‘Cuz it’s Jesus that has the light! His light never goes off!’ she exclaimed. And she continued, ‘….and his Church is ALWAYS open.’

And she began to sing…’

‘You are the way the Truth and the Light,

Were living by faith and not by sight.”

‘Mira mira’ oh no! Exclamations of horror at a car rolled into the ditch, people stopped on the side of the road, no ambulance or police…and how would they get there in all the traffic anyways?

‘There was a man holding his hand, and trying to get him out’ I heard the little voice of my  8 year old friend Camila . She had seen it too.  Oh so sad. And nothing we could do to help.

My heart sank and my stomach rolled. ONE split second was all it would take.

Fear began to grip my heart, and I just wanted to be safely back at the complex, or better still back home where the paramedics were minutes away and people usually  followed the respectful cars- length- away-from your bumper, and no-passing-on-a-double-line-around-a-corner sort of rules.

But even there…accidents happen. The truth is, I’m not safe. I’m vulnerable. And sometimes that truth fills me with fear.

I heard a little voice beside me.  ‘But even when I walk in the  Valley of the shadow of death, I don’t fear, because your rod and staff are with me….’

Even when. In the Valleys, in the Shadows, You are with me. 

She couldn’t have known how much I need to hear that. But Someone else did.

‘I thought of that because we were in a valley…’ she said.

Even in the valleys. Even when we can’t see clearly, and we have to walk by faith. Even there…He is with us.

Just like the young mom I saw holding her sleeping baby on the bus ride through Manchay, through the town called ‘Fear’ in Quechua. She held him close, covered warmly in a yellow sleeper and hat…and he slept, oblivious to the chaos of the traffic, the jolting of the bus. The poverty of the hills around him…the unknowns of his future.

His Presence, His Love,  loosens the grip of fear on my heart…calling me to Rest. To just let go…and be held.






“From God…to me…to you…to others.” 

My thoughts roll over each word like pearls on a string….precious, and costly…said with so much effort, and I choke up thinking about that moment. Said with so much love, so much passion,  as some of the last words I would hear from a man who taught me so much.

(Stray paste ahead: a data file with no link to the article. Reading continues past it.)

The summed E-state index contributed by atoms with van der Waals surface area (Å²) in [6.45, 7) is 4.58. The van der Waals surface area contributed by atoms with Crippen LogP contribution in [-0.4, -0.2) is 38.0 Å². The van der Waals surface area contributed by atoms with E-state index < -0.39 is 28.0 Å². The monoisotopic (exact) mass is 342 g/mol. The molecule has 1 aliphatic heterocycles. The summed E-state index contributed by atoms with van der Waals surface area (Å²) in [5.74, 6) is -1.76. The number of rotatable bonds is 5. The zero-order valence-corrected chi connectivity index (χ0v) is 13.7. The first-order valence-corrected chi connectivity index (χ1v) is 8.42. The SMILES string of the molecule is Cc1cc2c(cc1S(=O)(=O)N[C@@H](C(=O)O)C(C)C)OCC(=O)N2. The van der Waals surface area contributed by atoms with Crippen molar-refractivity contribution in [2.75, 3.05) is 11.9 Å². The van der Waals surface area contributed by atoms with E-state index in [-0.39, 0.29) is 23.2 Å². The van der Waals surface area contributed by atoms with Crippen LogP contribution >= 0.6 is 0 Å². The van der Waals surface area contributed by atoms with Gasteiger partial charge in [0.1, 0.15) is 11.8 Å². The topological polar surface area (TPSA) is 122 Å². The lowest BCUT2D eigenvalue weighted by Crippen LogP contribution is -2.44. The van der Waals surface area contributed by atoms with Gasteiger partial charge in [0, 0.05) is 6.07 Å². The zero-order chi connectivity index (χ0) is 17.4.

Dad I miss you here in Peru. Speaking Spanish… remembering the Spanish classes we took together and how you loved to communicate with the locals on your rare trips to the Dominican or Mexico. Spending time at the Children’s Home here…and remembering how you loved to take a wiggling, restless little person in your arms, and hug them tight till they felt safe and cared for. Being invited to so many homes for Peruvian dinners…remembering how you and Mom loved to open your home to others, to share their cultures and try new dishes.

It’s hard to believe it’s been 4 years. 4 years of missing.

And yet I am thankful for the 28 years before that. For every day that I woke up knowing I was loved. For the way you taught me, encouraged me, loved and cared for me. I know you weren’t perfect, and you felt your imperfections…thank you for being honest about that. For reminding me of the perfection of my Heavenly Father…of the trueness of His love.

1604522_10153863013835584_1065654502_nThank you for pointing me to the Source of Love…that is still there even though you had to leave. Through your  words, your life…through cards like this one.

“From God…to me…to you….”

Dad, I felt that love. So many times over. One of the girls asked today where I got my ring.
” It’s my birthstone…My Daddy gave it to me.”  I said.  ( I remember…you wanted to give me a necklace, but took me to the store and let me choose what I would most like to wear. And looking back…the gift of your time was even more precious than the pale aquamarine stone.)

“….to others.”

And with every beat of my heart, every moment I’m gifted…may I keep remembering Who loved me first…and may that love continue to flow… (1 John 4)

“Oh I’m running to your arms, 

I’m running to your arms, 

The riches of Your love, 

Will always be enough, 

Nothing compares to Your embrace, 

Light of the world, forever reign.”


A Giving Love

It’s February 14th. I wasn’t reminded by hearts and Valentines chocolate in the aisle of every store here in Pachacamac. They didn’t get the put-out-valentines-candy-the-day-after-Christmas-memo here. In fact yesterday my walk in the 30 degree sunshine to 4 different tiendas in search of anything red or pink to decorate sugar cookies…proved fruitless. ‘No, no tengo.’  So our Valentine cookie project at the Juniper Tree Children’s home turned into gingerbread, stars, and bells,  with blue sugar and grey candy to top them off. …and what did it matter that there wasn’t hint of pink? What a fun project to get to roll and squeeze and cut out your very own cookie shapes, maybe for the first time ever. No importa! that they weren’t hearts, that the dough was too sticky in the hot, humid air…there was love in that kitchen as little pairs of hands rolled and sprinkled and tried to wait their turn.

Little Micah* who had not too long ago been sleeping in a park, fending for himself, proudly held up his completed star and placed it on the cookie tray. He was carefully and patiently coached by his new ‘Mama P’ and this ‘gringo’ helper, how to share the rolling pin, to take turns with his brother, to not go too fast or add too much flour. Ooof so much patience needed for those little people.

After cookie making and a craft they headed out to play and I chatted with ‘Mama P” as s16736239_10158275550730584_1658252360_nhe supervised the playground. Asking her how she came to add 4 extra to her family of one, and how she manages it all. Hearing how she and her husband had the same heart in wanting to move from their jungle home to step into the gap for these children at the Children’s Home. Every few sentences we were interrupted with hot little arguments, a shoe being thrown, a tumble and bumped knee. Patiently she encouraged, corrected, mediated, and managed the conflicts.